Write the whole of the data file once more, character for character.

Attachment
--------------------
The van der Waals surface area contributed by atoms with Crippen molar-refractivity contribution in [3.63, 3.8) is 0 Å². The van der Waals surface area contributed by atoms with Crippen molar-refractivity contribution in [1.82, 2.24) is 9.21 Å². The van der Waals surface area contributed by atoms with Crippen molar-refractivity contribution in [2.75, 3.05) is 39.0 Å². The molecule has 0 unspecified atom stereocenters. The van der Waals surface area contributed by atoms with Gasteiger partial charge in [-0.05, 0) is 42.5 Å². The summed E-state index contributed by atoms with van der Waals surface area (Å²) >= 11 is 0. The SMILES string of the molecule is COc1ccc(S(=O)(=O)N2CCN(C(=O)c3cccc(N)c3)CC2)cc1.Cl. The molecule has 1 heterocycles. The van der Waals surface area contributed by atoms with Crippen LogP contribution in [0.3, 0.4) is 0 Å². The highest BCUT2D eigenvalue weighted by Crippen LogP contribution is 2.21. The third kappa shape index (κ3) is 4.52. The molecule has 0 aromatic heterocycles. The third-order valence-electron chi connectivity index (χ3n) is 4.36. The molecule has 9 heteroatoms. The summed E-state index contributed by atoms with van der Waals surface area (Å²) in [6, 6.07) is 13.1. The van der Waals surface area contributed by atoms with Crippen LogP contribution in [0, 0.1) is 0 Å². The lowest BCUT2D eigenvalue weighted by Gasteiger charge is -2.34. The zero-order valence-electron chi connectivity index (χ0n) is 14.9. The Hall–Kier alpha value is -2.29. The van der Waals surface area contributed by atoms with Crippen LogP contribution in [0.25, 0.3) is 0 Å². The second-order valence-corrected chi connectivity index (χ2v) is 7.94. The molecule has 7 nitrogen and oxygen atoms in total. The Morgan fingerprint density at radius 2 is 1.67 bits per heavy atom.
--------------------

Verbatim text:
The van der Waals surface area contributed by atoms with Crippen molar-refractivity contribution in [3.63, 3.8) is 0 Å². The van der Waals surface area contributed by atoms with Crippen molar-refractivity contribution in [1.82, 2.24) is 9.21 Å². The van der Waals surface area contributed by atoms with Crippen molar-refractivity contribution in [2.75, 3.05) is 39.0 Å². The molecule has 0 unspecified atom stereocenters. The van der Waals surface area contributed by atoms with Gasteiger partial charge in [-0.05, 0) is 42.5 Å². The summed E-state index contributed by atoms with van der Waals surface area (Å²) >= 11 is 0. The SMILES string of the molecule is COc1ccc(S(=O)(=O)N2CCN(C(=O)c3cccc(N)c3)CC2)cc1.Cl. The molecule has 1 heterocycles. The van der Waals surface area contributed by atoms with Crippen LogP contribution in [0.3, 0.4) is 0 Å². The highest BCUT2D eigenvalue weighted by Crippen LogP contribution is 2.21. The third kappa shape index (κ3) is 4.52. The molecule has 0 aromatic heterocycles. The third-order valence-electron chi connectivity index (χ3n) is 4.36. The molecule has 9 heteroatoms. The summed E-state index contributed by atoms with van der Waals surface area (Å²) in [6, 6.07) is 13.1. The van der Waals surface area contributed by atoms with Crippen LogP contribution in [0, 0.1) is 0 Å². The lowest BCUT2D eigenvalue weighted by Gasteiger charge is -2.34. The zero-order valence-electron chi connectivity index (χ0n) is 14.9. The Hall–Kier alpha value is -2.29. The van der Waals surface area contributed by atoms with Crippen LogP contribution in [0.25, 0.3) is 0 Å². The second-order valence-corrected chi connectivity index (χ2v) is 7.94. The molecule has 7 nitrogen and oxygen atoms in total. The Morgan fingerprint density at radius 2 is 1.67 bits per heavy atom.